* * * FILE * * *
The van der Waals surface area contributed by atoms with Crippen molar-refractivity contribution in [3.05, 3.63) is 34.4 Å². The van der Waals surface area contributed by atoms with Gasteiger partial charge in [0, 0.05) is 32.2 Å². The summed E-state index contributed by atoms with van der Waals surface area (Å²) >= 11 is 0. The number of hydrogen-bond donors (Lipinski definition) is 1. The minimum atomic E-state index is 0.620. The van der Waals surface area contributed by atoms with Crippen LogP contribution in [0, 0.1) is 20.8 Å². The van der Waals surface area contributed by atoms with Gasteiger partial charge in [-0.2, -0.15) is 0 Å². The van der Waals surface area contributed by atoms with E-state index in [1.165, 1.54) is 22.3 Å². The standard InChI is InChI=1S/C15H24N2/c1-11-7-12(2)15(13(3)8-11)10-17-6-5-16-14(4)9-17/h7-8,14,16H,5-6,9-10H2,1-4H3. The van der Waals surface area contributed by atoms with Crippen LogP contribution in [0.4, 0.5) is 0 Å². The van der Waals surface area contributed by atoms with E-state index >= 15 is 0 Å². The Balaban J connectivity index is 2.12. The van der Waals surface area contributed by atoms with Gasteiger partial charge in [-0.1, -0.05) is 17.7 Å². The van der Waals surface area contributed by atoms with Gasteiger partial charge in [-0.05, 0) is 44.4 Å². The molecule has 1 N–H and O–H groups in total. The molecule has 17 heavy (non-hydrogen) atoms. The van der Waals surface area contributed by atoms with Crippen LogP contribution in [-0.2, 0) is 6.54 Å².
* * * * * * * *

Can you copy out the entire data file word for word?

The van der Waals surface area contributed by atoms with Crippen molar-refractivity contribution in [3.05, 3.63) is 34.4 Å². The van der Waals surface area contributed by atoms with Gasteiger partial charge in [0, 0.05) is 32.2 Å². The summed E-state index contributed by atoms with van der Waals surface area (Å²) >= 11 is 0. The number of hydrogen-bond donors (Lipinski definition) is 1. The minimum atomic E-state index is 0.620. The van der Waals surface area contributed by atoms with Crippen LogP contribution in [0, 0.1) is 20.8 Å². The van der Waals surface area contributed by atoms with Gasteiger partial charge in [-0.2, -0.15) is 0 Å². The van der Waals surface area contributed by atoms with E-state index in [1.165, 1.54) is 22.3 Å². The standard InChI is InChI=1S/C15H24N2/c1-11-7-12(2)15(13(3)8-11)10-17-6-5-16-14(4)9-17/h7-8,14,16H,5-6,9-10H2,1-4H3. The van der Waals surface area contributed by atoms with Crippen LogP contribution in [0.4, 0.5) is 0 Å². The van der Waals surface area contributed by atoms with E-state index >= 15 is 0 Å². The Balaban J connectivity index is 2.12. The van der Waals surface area contributed by atoms with Gasteiger partial charge in [-0.1, -0.05) is 17.7 Å². The van der Waals surface area contributed by atoms with Gasteiger partial charge in [-0.05, 0) is 44.4 Å². The molecule has 1 N–H and O–H groups in total. The molecule has 17 heavy (non-hydrogen) atoms. The van der Waals surface area contributed by atoms with Crippen LogP contribution in [-0.2, 0) is 6.54 Å².